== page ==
September 22, 2001 |
Federal nuclear regulators said Friday that they will review anti-terrorist safeguards at the nation's 103 commercial nuclear plants. Even before the Sept. 11 attacks on the World Trade Center and the Pentagon, security procedures at many nuclear power plants had been criticized as seriously inadequate by government inspectors.
November 3, 1998 |
The federal government has eliminated its only program for testing the ability of commercial nuclear power plants to repel armed terrorists--part of a cost-cutting reorganization of the U.S. Nuclear Regulatory Commission. Established in 1991, when the aftermath of the Gulf War heightened fears about terrorist attacks, the program, while small, had identified serious security lapses at nearly half the nation's 104 nuclear power reactors.
August 4, 1994 |
Nuclear power plants must install barriers to guard against vehicle bombs like the one that exploded under the World Trade Center, the Nuclear Regulatory Commission has ruled. The NRC had refused for years to require the anti-terrorist barriers at nuclear plants, but commissioners reconsidered because of the New York City bombing and another bizarre incident, which both happened in February, 1993.
July 26, 1994 |
Two hundred feet farther and Pennsylvania might still be glowing. At the Three Mile Island nuclear power plant last year, a discharged mental patient barreled his station wagon into a turbine building, stopping just 200 feet short of ramming a vital area of the facility and possibly triggering a deadly release of radiation. Security was so light that he was able to race past a guard post, break through a chain-link fence and crash through the building's steel door.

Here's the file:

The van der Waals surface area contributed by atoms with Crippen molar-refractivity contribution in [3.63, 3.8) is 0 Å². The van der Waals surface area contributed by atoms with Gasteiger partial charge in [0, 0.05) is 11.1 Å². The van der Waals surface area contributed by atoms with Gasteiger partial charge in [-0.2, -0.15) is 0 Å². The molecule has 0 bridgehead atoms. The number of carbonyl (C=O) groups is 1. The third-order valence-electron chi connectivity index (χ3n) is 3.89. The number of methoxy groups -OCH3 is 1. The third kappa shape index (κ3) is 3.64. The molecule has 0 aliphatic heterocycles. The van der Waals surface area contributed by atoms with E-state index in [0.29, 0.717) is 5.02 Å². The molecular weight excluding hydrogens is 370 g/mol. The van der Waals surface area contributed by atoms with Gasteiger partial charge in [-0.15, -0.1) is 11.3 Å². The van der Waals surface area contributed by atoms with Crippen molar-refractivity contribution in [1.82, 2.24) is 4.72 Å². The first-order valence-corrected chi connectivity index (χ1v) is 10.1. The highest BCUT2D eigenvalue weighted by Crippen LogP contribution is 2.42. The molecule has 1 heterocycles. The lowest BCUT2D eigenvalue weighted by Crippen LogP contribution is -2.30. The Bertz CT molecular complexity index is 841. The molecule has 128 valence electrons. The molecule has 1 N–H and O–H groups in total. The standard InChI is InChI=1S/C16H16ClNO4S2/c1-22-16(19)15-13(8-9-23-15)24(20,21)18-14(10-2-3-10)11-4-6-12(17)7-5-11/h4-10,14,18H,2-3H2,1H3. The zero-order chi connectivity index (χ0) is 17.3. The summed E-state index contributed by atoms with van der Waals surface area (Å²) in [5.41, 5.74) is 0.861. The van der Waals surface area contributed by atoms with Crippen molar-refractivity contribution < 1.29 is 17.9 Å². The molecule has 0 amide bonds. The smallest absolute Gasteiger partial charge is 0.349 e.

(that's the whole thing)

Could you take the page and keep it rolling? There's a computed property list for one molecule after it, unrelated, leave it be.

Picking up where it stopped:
March 21, 1990 |
Lithuania's president said Tuesday that measures announced by Moscow to reassert control over the breakaway Baltic state show that negotiations with the Kremlin are still possible and that there is no danger of an economic blockade. Despite such conciliatory words, Vytautas Landsbergis revealed that he has stepped up security at the republic's lone nuclear power plant to prevent any acts by "madmen."
November 28, 1988
A congressional panel has expanded its investigation of security and personnel problems to include the Los Alamos nuclear weapons laboratory after a senior computer operator there was arrested on marijuana charges, an aide to Rep. John D. Dingell (D-Mich.) said. Jeffrey Hodges said as part of the investigation, Dingell, chairman of the Energy and Commerce subcommittee on oversight and investigations, has asked for the cooperation of Energy Secretary John S.